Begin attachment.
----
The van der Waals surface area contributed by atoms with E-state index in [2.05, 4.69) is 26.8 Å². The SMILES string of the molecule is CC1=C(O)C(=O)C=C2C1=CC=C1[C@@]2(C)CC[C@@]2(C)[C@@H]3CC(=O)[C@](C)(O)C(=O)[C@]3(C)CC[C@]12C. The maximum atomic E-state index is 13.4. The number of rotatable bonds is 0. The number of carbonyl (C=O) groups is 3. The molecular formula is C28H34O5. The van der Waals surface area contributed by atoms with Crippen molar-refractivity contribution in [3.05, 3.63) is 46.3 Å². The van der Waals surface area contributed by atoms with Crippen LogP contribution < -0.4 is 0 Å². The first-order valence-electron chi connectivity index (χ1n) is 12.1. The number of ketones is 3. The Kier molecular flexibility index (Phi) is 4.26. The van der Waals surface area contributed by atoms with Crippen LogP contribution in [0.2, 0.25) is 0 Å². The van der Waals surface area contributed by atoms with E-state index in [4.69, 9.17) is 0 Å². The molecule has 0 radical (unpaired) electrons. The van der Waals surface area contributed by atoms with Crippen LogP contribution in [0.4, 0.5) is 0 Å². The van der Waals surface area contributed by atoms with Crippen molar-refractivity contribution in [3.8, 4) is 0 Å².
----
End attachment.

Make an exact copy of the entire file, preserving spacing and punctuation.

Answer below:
The van der Waals surface area contributed by atoms with E-state index in [2.05, 4.69) is 26.8 Å². The SMILES string of the molecule is CC1=C(O)C(=O)C=C2C1=CC=C1[C@@]2(C)CC[C@@]2(C)[C@@H]3CC(=O)[C@](C)(O)C(=O)[C@]3(C)CC[C@]12C. The maximum atomic E-state index is 13.4. The number of rotatable bonds is 0. The number of carbonyl (C=O) groups is 3. The molecular formula is C28H34O5. The van der Waals surface area contributed by atoms with Crippen molar-refractivity contribution in [3.05, 3.63) is 46.3 Å². The van der Waals surface area contributed by atoms with Crippen LogP contribution < -0.4 is 0 Å². The first-order valence-electron chi connectivity index (χ1n) is 12.1. The number of ketones is 3. The Kier molecular flexibility index (Phi) is 4.26. The van der Waals surface area contributed by atoms with Crippen LogP contribution in [0.2, 0.25) is 0 Å². The van der Waals surface area contributed by atoms with E-state index in [4.69, 9.17) is 0 Å². The molecule has 0 radical (unpaired) electrons. The van der Waals surface area contributed by atoms with Crippen LogP contribution in [0.4, 0.5) is 0 Å². The van der Waals surface area contributed by atoms with Crippen molar-refractivity contribution in [3.8, 4) is 0 Å².